Ten years after releasing a groundbreaking suite of Linux preinstalled on a commercial laptop with Project Sputnik, Dell and Canonical announced the XPS 13 Plus as the first OEM-certified PC for Ubuntu 22.04 Long-Term Support (LTS). This makes this a straightforward path to just owning a working PC without worrying about whether or not every component is Linux ready.
Linux-equipped Developer Edition models were already available, starting at $1,289.00, but currently shipped with the older 20.04 LTS software. Long-Term Support releases deliver what they say on the box, with standard support for this release due to end in 2027 and the end of life in 2032. Certified devices are lab tested for compatibility with each component, which means your device gets specific drivers installed that make all of its features working properly.
This obviously applies to devices that were sold as Developer versions with Linux out of the box, but it also applies if you’re installing a new operating system on a device that originally shipped with Windows 11. Barton George was one of the folks at Dell behind Project Sputnik. In a 2019 interview with ForbesHe explained that the Developer Edition branding is intentional, and implemented to prevent people from accidentally buying a Linux laptop to save a few dollars and get an unexpected experience. These days, Dell ships Ubuntu on many other machines — and other flavors of the XPS line, including the redesigned modular XPS 13 stand — so it’s unlikely that the list of approved will stay that short forever.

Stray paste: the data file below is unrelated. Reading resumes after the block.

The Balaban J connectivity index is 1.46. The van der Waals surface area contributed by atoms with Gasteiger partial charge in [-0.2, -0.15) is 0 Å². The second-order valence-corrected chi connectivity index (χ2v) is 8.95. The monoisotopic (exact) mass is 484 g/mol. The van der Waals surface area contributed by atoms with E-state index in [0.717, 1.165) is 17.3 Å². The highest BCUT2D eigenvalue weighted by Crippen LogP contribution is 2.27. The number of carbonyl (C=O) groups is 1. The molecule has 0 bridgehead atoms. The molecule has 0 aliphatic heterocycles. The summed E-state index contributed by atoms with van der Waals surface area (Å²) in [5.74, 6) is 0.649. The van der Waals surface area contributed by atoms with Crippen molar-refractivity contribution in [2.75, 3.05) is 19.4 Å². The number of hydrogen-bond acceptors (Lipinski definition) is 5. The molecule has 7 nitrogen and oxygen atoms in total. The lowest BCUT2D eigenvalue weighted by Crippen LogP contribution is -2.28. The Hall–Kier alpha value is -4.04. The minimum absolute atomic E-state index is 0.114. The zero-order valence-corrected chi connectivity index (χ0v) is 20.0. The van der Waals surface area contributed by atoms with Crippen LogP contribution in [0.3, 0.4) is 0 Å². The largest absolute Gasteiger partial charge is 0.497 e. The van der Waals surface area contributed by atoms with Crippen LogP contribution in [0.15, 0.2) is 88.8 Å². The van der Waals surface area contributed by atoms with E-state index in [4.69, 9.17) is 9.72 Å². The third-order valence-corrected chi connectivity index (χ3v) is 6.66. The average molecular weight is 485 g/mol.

The Ubuntu 22.04 LTS package was officially released on April 21 and has a long list of upgrades that you can read here, including better power management, new touchpad gestures, and improved support for Bluetooth audio devices.
According to Dell, if you want your XPS 13 Plus and its “class of capacitive touch functionality” with hardware-optimized version 22.04, there are several ways to achieve it. The first is ordering a new XPS 13 Plus laptop and waiting for it to ship, starting in August. Other than that, if you’re in a hurry (and backed up everything anyway) you can do a fresh install, and you’ll be good to go. The last option is to wait until August 4th when Ubuntu 22.04.1 is released, as all LTS users will click on the upgrade path so you can do as little work as possible.